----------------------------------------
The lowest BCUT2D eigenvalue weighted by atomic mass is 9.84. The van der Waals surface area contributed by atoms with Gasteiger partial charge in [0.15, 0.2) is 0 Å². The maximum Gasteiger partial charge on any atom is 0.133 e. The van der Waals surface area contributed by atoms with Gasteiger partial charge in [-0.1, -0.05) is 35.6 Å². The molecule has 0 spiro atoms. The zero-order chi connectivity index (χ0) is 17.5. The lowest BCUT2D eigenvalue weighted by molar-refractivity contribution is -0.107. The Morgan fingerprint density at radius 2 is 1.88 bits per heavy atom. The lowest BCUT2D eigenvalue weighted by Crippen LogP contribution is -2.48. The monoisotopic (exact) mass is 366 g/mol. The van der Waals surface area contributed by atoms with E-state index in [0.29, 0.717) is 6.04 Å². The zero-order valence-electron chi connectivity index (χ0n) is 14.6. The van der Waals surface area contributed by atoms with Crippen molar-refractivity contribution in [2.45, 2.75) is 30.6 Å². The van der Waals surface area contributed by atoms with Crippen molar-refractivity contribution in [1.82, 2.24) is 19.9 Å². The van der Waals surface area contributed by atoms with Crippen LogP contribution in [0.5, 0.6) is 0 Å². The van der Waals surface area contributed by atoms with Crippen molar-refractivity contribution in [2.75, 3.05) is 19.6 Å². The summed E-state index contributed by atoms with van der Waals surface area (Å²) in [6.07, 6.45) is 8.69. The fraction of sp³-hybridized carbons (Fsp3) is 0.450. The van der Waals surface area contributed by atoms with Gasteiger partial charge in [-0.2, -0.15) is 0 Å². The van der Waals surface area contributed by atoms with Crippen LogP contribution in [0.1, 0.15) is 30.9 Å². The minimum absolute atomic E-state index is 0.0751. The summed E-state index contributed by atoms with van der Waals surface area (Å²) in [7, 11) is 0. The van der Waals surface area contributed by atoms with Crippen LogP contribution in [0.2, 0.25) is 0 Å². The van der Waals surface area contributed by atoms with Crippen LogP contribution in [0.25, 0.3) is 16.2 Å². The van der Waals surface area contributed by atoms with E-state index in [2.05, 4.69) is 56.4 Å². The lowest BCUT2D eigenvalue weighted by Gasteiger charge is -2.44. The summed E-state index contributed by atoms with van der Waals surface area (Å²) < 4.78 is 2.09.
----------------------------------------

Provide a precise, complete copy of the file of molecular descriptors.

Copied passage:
The lowest BCUT2D eigenvalue weighted by atomic mass is 9.84. The van der Waals surface area contributed by atoms with Gasteiger partial charge in [0.15, 0.2) is 0 Å². The maximum Gasteiger partial charge on any atom is 0.133 e. The van der Waals surface area contributed by atoms with Gasteiger partial charge in [-0.1, -0.05) is 35.6 Å². The molecule has 0 spiro atoms. The zero-order chi connectivity index (χ0) is 17.5. The lowest BCUT2D eigenvalue weighted by molar-refractivity contribution is -0.107. The Morgan fingerprint density at radius 2 is 1.88 bits per heavy atom. The lowest BCUT2D eigenvalue weighted by Crippen LogP contribution is -2.48. The monoisotopic (exact) mass is 366 g/mol. The van der Waals surface area contributed by atoms with E-state index in [0.29, 0.717) is 6.04 Å². The zero-order valence-electron chi connectivity index (χ0n) is 14.6. The van der Waals surface area contributed by atoms with Crippen molar-refractivity contribution in [2.45, 2.75) is 30.6 Å². The van der Waals surface area contributed by atoms with Crippen molar-refractivity contribution in [1.82, 2.24) is 19.9 Å². The van der Waals surface area contributed by atoms with Crippen LogP contribution in [0.5, 0.6) is 0 Å². The van der Waals surface area contributed by atoms with Crippen molar-refractivity contribution in [2.75, 3.05) is 19.6 Å². The summed E-state index contributed by atoms with van der Waals surface area (Å²) in [6.07, 6.45) is 8.69. The fraction of sp³-hybridized carbons (Fsp3) is 0.450. The van der Waals surface area contributed by atoms with Gasteiger partial charge in [-0.2, -0.15) is 0 Å². The van der Waals surface area contributed by atoms with Crippen LogP contribution in [0.1, 0.15) is 30.9 Å². The minimum absolute atomic E-state index is 0.0751. The summed E-state index contributed by atoms with van der Waals surface area (Å²) in [7, 11) is 0. The van der Waals surface area contributed by atoms with Crippen LogP contribution in [0.2, 0.25) is 0 Å². The van der Waals surface area contributed by atoms with Crippen LogP contribution in [0.25, 0.3) is 16.2 Å². The van der Waals surface area contributed by atoms with E-state index in [2.05, 4.69) is 56.4 Å². The lowest BCUT2D eigenvalue weighted by Gasteiger charge is -2.44. The summed E-state index contributed by atoms with van der Waals surface area (Å²) < 4.78 is 2.09.